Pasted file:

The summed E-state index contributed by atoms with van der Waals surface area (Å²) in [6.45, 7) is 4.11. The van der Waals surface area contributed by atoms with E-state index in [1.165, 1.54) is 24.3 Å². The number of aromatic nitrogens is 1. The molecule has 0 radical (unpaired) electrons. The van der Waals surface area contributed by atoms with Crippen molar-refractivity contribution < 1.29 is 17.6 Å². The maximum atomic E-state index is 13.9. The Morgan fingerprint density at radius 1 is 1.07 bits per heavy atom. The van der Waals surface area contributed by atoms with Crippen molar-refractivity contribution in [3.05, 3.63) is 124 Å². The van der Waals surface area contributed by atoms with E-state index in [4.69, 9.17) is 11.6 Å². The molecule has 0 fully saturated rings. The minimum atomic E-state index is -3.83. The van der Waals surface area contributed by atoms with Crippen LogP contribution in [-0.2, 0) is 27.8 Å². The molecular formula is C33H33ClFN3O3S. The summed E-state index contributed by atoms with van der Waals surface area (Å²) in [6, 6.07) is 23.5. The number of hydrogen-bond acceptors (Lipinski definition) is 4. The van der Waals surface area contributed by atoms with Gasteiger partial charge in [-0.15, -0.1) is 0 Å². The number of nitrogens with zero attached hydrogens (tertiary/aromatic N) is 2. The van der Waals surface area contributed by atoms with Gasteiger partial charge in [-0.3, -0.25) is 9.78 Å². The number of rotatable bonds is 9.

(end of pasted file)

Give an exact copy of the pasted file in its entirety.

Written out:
The summed E-state index contributed by atoms with van der Waals surface area (Å²) in [6.45, 7) is 4.11. The van der Waals surface area contributed by atoms with E-state index in [1.165, 1.54) is 24.3 Å². The number of aromatic nitrogens is 1. The molecule has 0 radical (unpaired) electrons. The van der Waals surface area contributed by atoms with Crippen molar-refractivity contribution < 1.29 is 17.6 Å². The maximum atomic E-state index is 13.9. The Morgan fingerprint density at radius 1 is 1.07 bits per heavy atom. The van der Waals surface area contributed by atoms with Crippen molar-refractivity contribution in [3.05, 3.63) is 124 Å². The van der Waals surface area contributed by atoms with E-state index in [4.69, 9.17) is 11.6 Å². The molecule has 0 fully saturated rings. The minimum atomic E-state index is -3.83. The van der Waals surface area contributed by atoms with Crippen LogP contribution in [-0.2, 0) is 27.8 Å². The molecular formula is C33H33ClFN3O3S. The summed E-state index contributed by atoms with van der Waals surface area (Å²) in [6, 6.07) is 23.5. The number of hydrogen-bond acceptors (Lipinski definition) is 4. The van der Waals surface area contributed by atoms with Gasteiger partial charge in [-0.15, -0.1) is 0 Å². The number of nitrogens with zero attached hydrogens (tertiary/aromatic N) is 2. The van der Waals surface area contributed by atoms with Gasteiger partial charge in [-0.3, -0.25) is 9.78 Å². The number of rotatable bonds is 9.